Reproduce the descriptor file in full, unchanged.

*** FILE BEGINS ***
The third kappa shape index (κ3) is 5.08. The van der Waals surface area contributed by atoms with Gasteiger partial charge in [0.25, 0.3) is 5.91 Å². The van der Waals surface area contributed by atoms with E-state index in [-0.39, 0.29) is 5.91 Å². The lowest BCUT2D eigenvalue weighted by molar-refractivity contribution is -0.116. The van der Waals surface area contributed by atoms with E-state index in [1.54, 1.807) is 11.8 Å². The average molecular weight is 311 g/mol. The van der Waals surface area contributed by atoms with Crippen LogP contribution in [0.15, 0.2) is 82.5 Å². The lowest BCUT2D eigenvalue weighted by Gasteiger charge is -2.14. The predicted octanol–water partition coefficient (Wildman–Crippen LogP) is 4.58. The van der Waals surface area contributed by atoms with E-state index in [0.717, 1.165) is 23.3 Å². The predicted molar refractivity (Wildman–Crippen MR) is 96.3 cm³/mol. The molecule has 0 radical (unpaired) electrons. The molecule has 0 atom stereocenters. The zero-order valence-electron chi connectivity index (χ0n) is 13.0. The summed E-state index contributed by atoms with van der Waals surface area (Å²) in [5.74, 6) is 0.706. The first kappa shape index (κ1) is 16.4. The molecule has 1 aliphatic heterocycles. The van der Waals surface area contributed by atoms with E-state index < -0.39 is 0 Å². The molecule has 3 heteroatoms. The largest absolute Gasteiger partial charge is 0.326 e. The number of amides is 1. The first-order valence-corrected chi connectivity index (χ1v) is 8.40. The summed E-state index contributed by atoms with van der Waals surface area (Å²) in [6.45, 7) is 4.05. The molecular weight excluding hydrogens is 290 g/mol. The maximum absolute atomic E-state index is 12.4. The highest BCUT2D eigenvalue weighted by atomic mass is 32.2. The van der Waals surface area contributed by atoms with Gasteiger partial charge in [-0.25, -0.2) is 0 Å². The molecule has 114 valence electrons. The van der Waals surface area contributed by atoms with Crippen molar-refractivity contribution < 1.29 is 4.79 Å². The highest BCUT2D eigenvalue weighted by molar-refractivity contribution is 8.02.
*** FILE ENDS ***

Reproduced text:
The third kappa shape index (κ3) is 5.08. The van der Waals surface area contributed by atoms with Gasteiger partial charge in [0.25, 0.3) is 5.91 Å². The van der Waals surface area contributed by atoms with E-state index in [-0.39, 0.29) is 5.91 Å². The lowest BCUT2D eigenvalue weighted by molar-refractivity contribution is -0.116. The van der Waals surface area contributed by atoms with E-state index in [1.54, 1.807) is 11.8 Å². The average molecular weight is 311 g/mol. The van der Waals surface area contributed by atoms with Crippen LogP contribution in [0.15, 0.2) is 82.5 Å². The lowest BCUT2D eigenvalue weighted by Gasteiger charge is -2.14. The predicted octanol–water partition coefficient (Wildman–Crippen LogP) is 4.58. The van der Waals surface area contributed by atoms with E-state index in [0.717, 1.165) is 23.3 Å². The predicted molar refractivity (Wildman–Crippen MR) is 96.3 cm³/mol. The molecule has 0 radical (unpaired) electrons. The molecule has 0 atom stereocenters. The zero-order valence-electron chi connectivity index (χ0n) is 13.0. The summed E-state index contributed by atoms with van der Waals surface area (Å²) in [5.74, 6) is 0.706. The first kappa shape index (κ1) is 16.4. The molecule has 1 aliphatic heterocycles. The van der Waals surface area contributed by atoms with E-state index < -0.39 is 0 Å². The molecule has 3 heteroatoms. The largest absolute Gasteiger partial charge is 0.326 e. The number of amides is 1. The first-order valence-corrected chi connectivity index (χ1v) is 8.40. The summed E-state index contributed by atoms with van der Waals surface area (Å²) in [6.45, 7) is 4.05. The molecular weight excluding hydrogens is 290 g/mol. The maximum absolute atomic E-state index is 12.4. The highest BCUT2D eigenvalue weighted by atomic mass is 32.2. The van der Waals surface area contributed by atoms with Gasteiger partial charge in [-0.25, -0.2) is 0 Å². The molecule has 114 valence electrons. The van der Waals surface area contributed by atoms with Crippen molar-refractivity contribution < 1.29 is 4.79 Å². The highest BCUT2D eigenvalue weighted by molar-refractivity contribution is 8.02.